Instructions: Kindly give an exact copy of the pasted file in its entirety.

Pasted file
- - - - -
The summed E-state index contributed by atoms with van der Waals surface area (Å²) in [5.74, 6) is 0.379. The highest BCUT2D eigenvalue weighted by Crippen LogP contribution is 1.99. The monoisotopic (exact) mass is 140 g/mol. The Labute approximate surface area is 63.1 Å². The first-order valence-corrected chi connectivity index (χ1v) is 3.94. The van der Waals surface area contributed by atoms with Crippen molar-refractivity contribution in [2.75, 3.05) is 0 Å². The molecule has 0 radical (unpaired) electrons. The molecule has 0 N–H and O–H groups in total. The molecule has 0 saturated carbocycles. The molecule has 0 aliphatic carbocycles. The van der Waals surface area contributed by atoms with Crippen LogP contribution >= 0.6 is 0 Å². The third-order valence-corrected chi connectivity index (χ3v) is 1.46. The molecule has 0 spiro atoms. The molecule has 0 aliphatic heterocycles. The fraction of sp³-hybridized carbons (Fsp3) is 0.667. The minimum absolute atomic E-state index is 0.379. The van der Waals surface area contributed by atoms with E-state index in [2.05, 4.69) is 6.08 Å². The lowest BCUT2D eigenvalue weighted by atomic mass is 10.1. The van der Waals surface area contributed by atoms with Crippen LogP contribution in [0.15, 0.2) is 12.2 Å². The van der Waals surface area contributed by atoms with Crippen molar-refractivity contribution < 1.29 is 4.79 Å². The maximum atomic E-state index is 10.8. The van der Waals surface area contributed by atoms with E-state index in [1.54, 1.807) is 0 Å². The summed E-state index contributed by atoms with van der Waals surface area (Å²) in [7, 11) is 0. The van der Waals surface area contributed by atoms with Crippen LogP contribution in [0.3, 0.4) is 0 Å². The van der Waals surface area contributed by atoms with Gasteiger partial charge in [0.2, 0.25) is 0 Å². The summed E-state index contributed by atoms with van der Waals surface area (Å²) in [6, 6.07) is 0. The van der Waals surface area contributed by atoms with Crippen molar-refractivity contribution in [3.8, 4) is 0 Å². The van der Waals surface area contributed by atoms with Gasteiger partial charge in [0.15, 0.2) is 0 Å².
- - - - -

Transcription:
The summed E-state index contributed by atoms with van der Waals surface area (Å²) in [5.74, 6) is 0.379. The highest BCUT2D eigenvalue weighted by Crippen LogP contribution is 1.99. The monoisotopic (exact) mass is 140 g/mol. The Labute approximate surface area is 63.1 Å². The first-order valence-corrected chi connectivity index (χ1v) is 3.94. The van der Waals surface area contributed by atoms with Crippen molar-refractivity contribution in [2.75, 3.05) is 0 Å². The molecule has 0 radical (unpaired) electrons. The molecule has 0 N–H and O–H groups in total. The molecule has 0 saturated carbocycles. The molecule has 0 aliphatic carbocycles. The van der Waals surface area contributed by atoms with Crippen LogP contribution >= 0.6 is 0 Å². The third-order valence-corrected chi connectivity index (χ3v) is 1.46. The molecule has 0 spiro atoms. The molecule has 0 aliphatic heterocycles. The fraction of sp³-hybridized carbons (Fsp3) is 0.667. The minimum absolute atomic E-state index is 0.379. The van der Waals surface area contributed by atoms with E-state index in [2.05, 4.69) is 6.08 Å². The lowest BCUT2D eigenvalue weighted by atomic mass is 10.1. The van der Waals surface area contributed by atoms with Crippen LogP contribution in [0.15, 0.2) is 12.2 Å². The van der Waals surface area contributed by atoms with Crippen molar-refractivity contribution < 1.29 is 4.79 Å². The maximum atomic E-state index is 10.8. The van der Waals surface area contributed by atoms with E-state index in [1.54, 1.807) is 0 Å². The summed E-state index contributed by atoms with van der Waals surface area (Å²) in [7, 11) is 0. The van der Waals surface area contributed by atoms with Crippen LogP contribution in [0.3, 0.4) is 0 Å². The van der Waals surface area contributed by atoms with Gasteiger partial charge in [0.2, 0.25) is 0 Å². The summed E-state index contributed by atoms with van der Waals surface area (Å²) in [6, 6.07) is 0. The van der Waals surface area contributed by atoms with Crippen molar-refractivity contribution in [3.8, 4) is 0 Å². The van der Waals surface area contributed by atoms with Gasteiger partial charge in [0.15, 0.2) is 0 Å².